THE KING’S BUSINESS 869 a long fight before us. This triumph is unrealizable* in this dispensation. The present age is going to end according to the prophets in a perfect triumph of the most awful absolutism that the world has ever seen, the absolutism of the coming Kaiser (not the German Kaiser), the Anti-Christ. That will be beyond question “The most awful, ambitious and unprincipled autocracy'that has ever arisen to stay the wheels of progress and imperil Christian civilization.” For­ tunately we who have a living faith in Jesus Christ will not be here when that awful day comes. We will have been caught up to meet the Lord in the air. That autocracy will ultimately go down to utter and everlasting defeat, but it will not be through the armies of the United States, but through the coming of the King, the Prince of Peace, the Lord Jesus Christ Himself.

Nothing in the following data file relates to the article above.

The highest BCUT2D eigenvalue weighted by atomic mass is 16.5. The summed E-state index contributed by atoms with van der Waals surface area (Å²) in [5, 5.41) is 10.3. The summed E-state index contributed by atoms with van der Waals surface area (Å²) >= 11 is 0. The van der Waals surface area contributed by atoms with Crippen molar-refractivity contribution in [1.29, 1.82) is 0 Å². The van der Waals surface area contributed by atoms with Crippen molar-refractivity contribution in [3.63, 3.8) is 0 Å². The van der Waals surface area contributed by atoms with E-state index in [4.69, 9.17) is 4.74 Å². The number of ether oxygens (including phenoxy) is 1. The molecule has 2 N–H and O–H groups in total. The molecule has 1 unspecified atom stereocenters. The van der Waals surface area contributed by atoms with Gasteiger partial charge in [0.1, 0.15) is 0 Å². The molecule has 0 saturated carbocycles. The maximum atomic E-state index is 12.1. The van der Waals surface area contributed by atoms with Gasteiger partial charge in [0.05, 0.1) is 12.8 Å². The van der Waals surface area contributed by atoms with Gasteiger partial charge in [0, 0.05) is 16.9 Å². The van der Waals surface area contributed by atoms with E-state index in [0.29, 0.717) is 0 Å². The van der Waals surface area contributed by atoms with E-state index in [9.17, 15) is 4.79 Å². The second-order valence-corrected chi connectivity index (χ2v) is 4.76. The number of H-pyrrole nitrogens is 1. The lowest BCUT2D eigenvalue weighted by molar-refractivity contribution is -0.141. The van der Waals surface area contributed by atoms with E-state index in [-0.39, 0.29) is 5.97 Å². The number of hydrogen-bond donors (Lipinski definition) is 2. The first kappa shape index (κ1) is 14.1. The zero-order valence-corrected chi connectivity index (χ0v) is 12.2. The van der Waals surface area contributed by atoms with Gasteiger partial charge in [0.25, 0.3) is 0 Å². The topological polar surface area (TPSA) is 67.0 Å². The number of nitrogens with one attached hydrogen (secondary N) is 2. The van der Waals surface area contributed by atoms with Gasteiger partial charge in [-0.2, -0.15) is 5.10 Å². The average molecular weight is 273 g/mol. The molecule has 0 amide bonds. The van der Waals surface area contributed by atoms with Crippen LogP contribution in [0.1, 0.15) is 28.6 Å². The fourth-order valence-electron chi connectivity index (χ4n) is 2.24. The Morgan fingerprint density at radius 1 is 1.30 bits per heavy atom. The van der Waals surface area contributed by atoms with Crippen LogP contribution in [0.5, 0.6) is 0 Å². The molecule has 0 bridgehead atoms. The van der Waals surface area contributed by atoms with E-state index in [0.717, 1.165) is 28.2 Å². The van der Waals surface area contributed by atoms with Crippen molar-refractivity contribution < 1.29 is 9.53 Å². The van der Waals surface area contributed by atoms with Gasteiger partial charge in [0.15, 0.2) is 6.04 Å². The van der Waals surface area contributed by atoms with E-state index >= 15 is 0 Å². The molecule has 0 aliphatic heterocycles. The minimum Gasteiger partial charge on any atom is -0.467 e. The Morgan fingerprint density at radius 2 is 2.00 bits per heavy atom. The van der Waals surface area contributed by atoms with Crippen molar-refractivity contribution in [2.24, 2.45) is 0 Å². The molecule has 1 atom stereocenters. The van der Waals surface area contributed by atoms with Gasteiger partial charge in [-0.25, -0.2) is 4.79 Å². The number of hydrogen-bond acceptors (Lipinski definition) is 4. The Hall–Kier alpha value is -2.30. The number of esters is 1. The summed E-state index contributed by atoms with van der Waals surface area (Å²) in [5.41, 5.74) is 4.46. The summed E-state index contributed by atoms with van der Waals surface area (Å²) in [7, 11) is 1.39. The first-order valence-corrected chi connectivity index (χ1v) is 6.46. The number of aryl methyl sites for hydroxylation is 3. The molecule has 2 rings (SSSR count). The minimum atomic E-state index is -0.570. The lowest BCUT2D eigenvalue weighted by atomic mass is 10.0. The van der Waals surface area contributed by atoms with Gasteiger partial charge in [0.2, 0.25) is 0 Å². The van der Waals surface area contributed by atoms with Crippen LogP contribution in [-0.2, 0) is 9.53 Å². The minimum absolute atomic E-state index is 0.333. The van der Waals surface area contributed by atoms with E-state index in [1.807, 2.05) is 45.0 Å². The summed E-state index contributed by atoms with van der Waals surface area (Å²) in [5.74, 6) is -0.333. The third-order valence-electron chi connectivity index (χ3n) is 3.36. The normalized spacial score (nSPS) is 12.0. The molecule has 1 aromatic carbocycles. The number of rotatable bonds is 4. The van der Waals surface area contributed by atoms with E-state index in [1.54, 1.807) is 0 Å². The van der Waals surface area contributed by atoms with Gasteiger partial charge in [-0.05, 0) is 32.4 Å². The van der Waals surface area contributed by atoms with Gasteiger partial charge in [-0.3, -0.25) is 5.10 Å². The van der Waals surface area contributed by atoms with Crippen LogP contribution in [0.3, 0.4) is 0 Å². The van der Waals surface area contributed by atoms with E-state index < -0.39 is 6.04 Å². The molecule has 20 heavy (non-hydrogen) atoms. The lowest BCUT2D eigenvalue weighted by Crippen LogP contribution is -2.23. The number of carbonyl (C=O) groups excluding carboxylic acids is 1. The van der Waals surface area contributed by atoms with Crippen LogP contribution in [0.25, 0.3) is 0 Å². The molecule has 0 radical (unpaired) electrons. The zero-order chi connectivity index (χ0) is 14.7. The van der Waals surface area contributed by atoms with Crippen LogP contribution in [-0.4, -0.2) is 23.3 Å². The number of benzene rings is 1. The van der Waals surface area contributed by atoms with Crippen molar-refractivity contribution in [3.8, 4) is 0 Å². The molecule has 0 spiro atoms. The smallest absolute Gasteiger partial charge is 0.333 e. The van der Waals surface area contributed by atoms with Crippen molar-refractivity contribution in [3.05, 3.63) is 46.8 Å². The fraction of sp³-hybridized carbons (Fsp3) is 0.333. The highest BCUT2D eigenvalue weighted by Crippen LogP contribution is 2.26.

Many of the hard working and poorly paid people of this country are being nauseated by the parade of self- sacrifice and economy on the part of spend-thrift and gluttonous society. The Ladiesf Home Journal for

A Sickening Parade.